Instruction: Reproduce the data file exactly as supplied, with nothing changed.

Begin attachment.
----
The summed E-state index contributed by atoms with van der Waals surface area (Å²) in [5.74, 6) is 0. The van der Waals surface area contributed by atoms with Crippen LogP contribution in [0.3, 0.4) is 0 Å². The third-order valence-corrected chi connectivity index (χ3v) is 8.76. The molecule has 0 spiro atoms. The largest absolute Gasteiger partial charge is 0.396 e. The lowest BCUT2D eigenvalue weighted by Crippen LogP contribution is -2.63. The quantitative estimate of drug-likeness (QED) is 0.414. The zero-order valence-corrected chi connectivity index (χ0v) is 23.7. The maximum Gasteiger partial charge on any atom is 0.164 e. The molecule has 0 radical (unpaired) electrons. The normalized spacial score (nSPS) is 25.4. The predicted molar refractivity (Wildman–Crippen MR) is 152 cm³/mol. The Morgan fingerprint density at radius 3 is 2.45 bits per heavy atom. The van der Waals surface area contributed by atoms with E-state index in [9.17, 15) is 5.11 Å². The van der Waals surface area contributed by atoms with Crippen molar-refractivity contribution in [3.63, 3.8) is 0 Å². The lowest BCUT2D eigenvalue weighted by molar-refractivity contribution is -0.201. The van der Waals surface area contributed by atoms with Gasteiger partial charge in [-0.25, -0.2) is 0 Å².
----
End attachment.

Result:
The summed E-state index contributed by atoms with van der Waals surface area (Å²) in [5.74, 6) is 0. The van der Waals surface area contributed by atoms with Crippen LogP contribution in [0.3, 0.4) is 0 Å². The third-order valence-corrected chi connectivity index (χ3v) is 8.76. The molecule has 0 spiro atoms. The largest absolute Gasteiger partial charge is 0.396 e. The lowest BCUT2D eigenvalue weighted by Crippen LogP contribution is -2.63. The quantitative estimate of drug-likeness (QED) is 0.414. The zero-order valence-corrected chi connectivity index (χ0v) is 23.7. The maximum Gasteiger partial charge on any atom is 0.164 e. The molecule has 0 radical (unpaired) electrons. The normalized spacial score (nSPS) is 25.4. The predicted molar refractivity (Wildman–Crippen MR) is 152 cm³/mol. The Morgan fingerprint density at radius 3 is 2.45 bits per heavy atom. The van der Waals surface area contributed by atoms with E-state index in [9.17, 15) is 5.11 Å². The van der Waals surface area contributed by atoms with Crippen molar-refractivity contribution in [3.63, 3.8) is 0 Å². The lowest BCUT2D eigenvalue weighted by molar-refractivity contribution is -0.201. The van der Waals surface area contributed by atoms with Gasteiger partial charge in [-0.25, -0.2) is 0 Å².